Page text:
Relax with a Fijian island escape

Posted on: 03 November 2009 by Mark O'haire

On a search for the ultimate desert island holiday, Carol Driver visits Nukubati - a little-known, 108-acre private island situated inside the Great Sea Reef, off the north coast of the Fijian island of Vanua Levu.

The small boat in which I’m travelling makes the five-minute journey from the Fijian mainland to the tiny desert island I’ll be calling home for the next few days. To reach this small chunk of paradise, I’ve endured a bumpy 40-minute flight from Nadi to Labasa and an hour-and-a-half car journey on uneven Fijian roads. But with the pristine sand and coconut trees in sight, I know the journey to Nukubati is going to have been worth it.

With only four bungalows and three bures (traditional thatched cottages), sleeping just 14 people, it’s exclusive - meaning it’s a great place to shut yourself off to the “real world”.I arrive with two other guests - a honeymoon couple - and we’re greeted by the dulcet tones of the resort staff singing a traditional Fijian welcome. I’m handed a salu-salu (flower necklace) and enjoy a coconut juice in The Pavilion - the centre of the resort where guests can relax while reading a book from the extensive library, sip a cocktail by the bar or dine while enjoying sea views.

Fiji Nukubati is surrounded by white beaches and boasts lush, untouched rainforest - the setting is, quite simply, breathtaking. But it’s the location which really makes it popular with newly weds wanting to unwind after the stress of the big day. Here, you can do as little or as much as you wish (and there are no phones in the rooms, meaning you won't be disturbed).      

Under 12s are not allowed, so your stay is guaranteed to be peaceful. And, if you book during the quieter months of June to August, it’s likely that you will have the whole island to yourself.

I’m shown to my deluxe bure, which boasts a traditional plantation-style design with rattan furniture reminiscent of the country’s colonial past. It has a huge, airy relaxation/bedroom area, a wrap around veranda with comfy chairs where you can easily laze away a day, and a large separate bathroom. Choose to relax here, or on sunloungers on your very own stretch of beach.

The resort is a lovers’ paradise where nothing is too much trouble for the wonderfully competent and friendly staff (who will even organise your wedding, should you wish). They’ll happily arrange a romantic picnic at the lookout peak (stunning panoramic views of the South Pacific Ocean), a candle-lit dinner on the beach or leave you to explore the island together.

For the more adventurous traveller, there’s sailing, tennis, volleyball, surfing, snorkelling or scuba diving - where you have a chance of seeing a whale shark in the Great Sea Reef.

During my stay at the resort, there’s a celebration on the mainland where a village is fundraising for a new church. The ‘big chief' will be there, so we're promised a ceremony which would be a similar scale should the Queen ever visit Fiji.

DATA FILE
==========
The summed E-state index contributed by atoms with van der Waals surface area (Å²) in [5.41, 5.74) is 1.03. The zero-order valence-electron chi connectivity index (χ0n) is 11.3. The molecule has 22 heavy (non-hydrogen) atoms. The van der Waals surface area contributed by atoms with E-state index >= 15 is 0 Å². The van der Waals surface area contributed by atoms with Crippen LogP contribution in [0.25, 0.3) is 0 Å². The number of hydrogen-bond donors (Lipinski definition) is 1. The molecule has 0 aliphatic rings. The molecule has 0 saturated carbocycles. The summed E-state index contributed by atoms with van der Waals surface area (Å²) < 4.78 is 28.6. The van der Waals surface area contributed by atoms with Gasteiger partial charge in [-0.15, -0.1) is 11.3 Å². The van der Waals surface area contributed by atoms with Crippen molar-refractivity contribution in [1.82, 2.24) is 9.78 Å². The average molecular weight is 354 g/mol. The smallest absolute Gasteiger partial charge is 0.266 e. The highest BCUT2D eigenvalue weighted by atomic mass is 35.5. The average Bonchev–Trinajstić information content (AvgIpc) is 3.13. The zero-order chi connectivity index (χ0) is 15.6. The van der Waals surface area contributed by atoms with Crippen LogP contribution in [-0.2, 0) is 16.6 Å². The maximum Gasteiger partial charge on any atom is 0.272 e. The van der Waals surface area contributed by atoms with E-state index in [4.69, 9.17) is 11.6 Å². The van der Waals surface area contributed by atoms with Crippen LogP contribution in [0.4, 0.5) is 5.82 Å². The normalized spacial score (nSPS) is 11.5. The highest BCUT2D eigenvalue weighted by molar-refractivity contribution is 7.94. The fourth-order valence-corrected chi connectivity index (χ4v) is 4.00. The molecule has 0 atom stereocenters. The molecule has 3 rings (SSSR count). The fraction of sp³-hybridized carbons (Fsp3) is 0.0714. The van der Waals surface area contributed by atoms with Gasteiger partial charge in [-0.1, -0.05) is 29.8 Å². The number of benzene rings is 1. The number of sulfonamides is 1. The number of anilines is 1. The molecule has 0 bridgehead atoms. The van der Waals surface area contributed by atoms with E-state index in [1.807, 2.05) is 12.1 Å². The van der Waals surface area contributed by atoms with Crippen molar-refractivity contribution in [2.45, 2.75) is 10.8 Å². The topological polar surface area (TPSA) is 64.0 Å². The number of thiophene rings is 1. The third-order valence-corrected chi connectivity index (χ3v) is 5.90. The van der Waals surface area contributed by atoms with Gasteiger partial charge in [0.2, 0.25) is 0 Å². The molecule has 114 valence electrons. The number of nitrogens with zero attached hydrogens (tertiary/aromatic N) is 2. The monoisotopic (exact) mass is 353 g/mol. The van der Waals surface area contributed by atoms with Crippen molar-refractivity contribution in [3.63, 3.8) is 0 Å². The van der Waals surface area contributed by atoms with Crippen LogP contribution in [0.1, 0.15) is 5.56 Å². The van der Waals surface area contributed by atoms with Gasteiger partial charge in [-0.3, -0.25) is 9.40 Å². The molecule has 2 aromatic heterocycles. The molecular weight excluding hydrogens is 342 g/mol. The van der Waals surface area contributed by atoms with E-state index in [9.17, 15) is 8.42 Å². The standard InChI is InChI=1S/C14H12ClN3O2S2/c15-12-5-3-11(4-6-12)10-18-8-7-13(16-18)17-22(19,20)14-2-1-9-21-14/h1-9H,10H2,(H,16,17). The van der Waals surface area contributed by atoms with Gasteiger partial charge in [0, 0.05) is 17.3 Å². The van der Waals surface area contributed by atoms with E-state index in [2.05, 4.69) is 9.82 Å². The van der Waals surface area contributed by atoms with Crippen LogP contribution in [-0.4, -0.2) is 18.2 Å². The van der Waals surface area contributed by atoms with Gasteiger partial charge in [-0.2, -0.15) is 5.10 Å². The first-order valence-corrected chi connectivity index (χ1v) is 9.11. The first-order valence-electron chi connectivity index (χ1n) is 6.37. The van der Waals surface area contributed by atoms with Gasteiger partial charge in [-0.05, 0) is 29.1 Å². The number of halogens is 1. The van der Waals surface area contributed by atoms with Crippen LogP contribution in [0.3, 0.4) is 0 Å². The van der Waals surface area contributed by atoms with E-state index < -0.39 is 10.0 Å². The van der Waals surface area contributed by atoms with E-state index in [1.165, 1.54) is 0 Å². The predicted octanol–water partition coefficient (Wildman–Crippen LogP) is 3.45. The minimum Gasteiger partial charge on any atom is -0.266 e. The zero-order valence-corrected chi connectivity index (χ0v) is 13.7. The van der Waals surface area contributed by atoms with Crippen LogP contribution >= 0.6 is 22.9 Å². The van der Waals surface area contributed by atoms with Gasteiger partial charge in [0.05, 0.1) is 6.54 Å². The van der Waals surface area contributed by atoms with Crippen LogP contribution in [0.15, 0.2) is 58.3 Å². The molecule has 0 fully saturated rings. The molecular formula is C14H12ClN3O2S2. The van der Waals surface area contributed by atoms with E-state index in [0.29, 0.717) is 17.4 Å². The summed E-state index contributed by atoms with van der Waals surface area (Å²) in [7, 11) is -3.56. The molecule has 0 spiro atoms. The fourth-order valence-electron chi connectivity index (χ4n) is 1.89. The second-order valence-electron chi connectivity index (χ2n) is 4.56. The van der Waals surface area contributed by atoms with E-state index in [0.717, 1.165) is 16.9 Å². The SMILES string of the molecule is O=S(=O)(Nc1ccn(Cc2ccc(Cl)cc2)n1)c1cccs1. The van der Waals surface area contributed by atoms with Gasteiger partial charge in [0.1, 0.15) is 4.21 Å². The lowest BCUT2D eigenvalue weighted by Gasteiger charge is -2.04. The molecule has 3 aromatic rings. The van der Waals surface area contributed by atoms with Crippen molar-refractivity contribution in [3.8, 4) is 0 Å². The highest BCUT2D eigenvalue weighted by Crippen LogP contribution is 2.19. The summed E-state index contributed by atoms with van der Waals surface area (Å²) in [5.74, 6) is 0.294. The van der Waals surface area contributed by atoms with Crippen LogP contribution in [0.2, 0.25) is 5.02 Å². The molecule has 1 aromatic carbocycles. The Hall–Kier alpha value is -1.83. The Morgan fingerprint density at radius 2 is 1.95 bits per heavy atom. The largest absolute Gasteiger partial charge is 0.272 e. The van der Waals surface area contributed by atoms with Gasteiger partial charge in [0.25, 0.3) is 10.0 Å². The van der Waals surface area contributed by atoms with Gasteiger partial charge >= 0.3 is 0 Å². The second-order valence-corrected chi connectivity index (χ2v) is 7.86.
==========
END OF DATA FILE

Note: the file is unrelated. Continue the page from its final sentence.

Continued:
Fiji beachAs guests of the Nukubati staff, who are all Fijian, we’re invited. The men and women don sulus - traditional Fijian clothing of a colourful long sarong-style skirt and top - and we make the short journey to the village.

The celebration is wildly entertaining. The villagers pull out all the stops to welcome the Big Chief - groups of men and women take it in turns to dance and sing while dressed in grass skirts after the formal ceremony of gift presenting. A feast of vibrant foods and cakes is served while guests take part in the social activity of drinking kava - the Fijians’ native drink, made from the root of the pepper plant (which looks like muddy water and has an “earthy” taste).

It’s an exhilarating but tiring day and I’m looking forward to enjoying a glass of champagne on the beach at Nukubati before dining with the other guests.

Breakfast, lunch and dinner is included in the resort prices - and each meal is a lovingly prepared selection of local delicacies (it's here I try the hottest chillies I've ever come across).

So we sit back and relax, knowing that everything is in hand, and appreciating how privileged we were to be a part of such an authentically Fijian day. If it’s a taste of the real country that you’re after, a break at Nukubati is one of the best ways to enjoy it.

By Carol Driver

Follow Carol @caroldtravels

Travel to a Fiji paradise island

Stay seven nights for the price of six in a beachfront suite at Nukubati, with a free dayroom at the Fiji Orchid from US$4,250+tax per couple. Visit www.nukubati.com.

Charter a seaplane through the Nukubati. The one-hour journey from Nadi airport direct to the resort costs US$1,745 one way.

Cathay Pacific is due to launch a new route between Heathrow and Fiji via Hong Kong. The service is scheduled to start from December operating on Thursdays and Saturdays.

Air Pacific fly from Australia to Nadi (three hours from Sydney) from FJD$440 (£147) one way.

Pacific Sun offer 40-minute flights from Nadi to Labasa from FJD$129 (£43).

For more information visit the Tourism Fiji UK website or call 0800 652 2158. 

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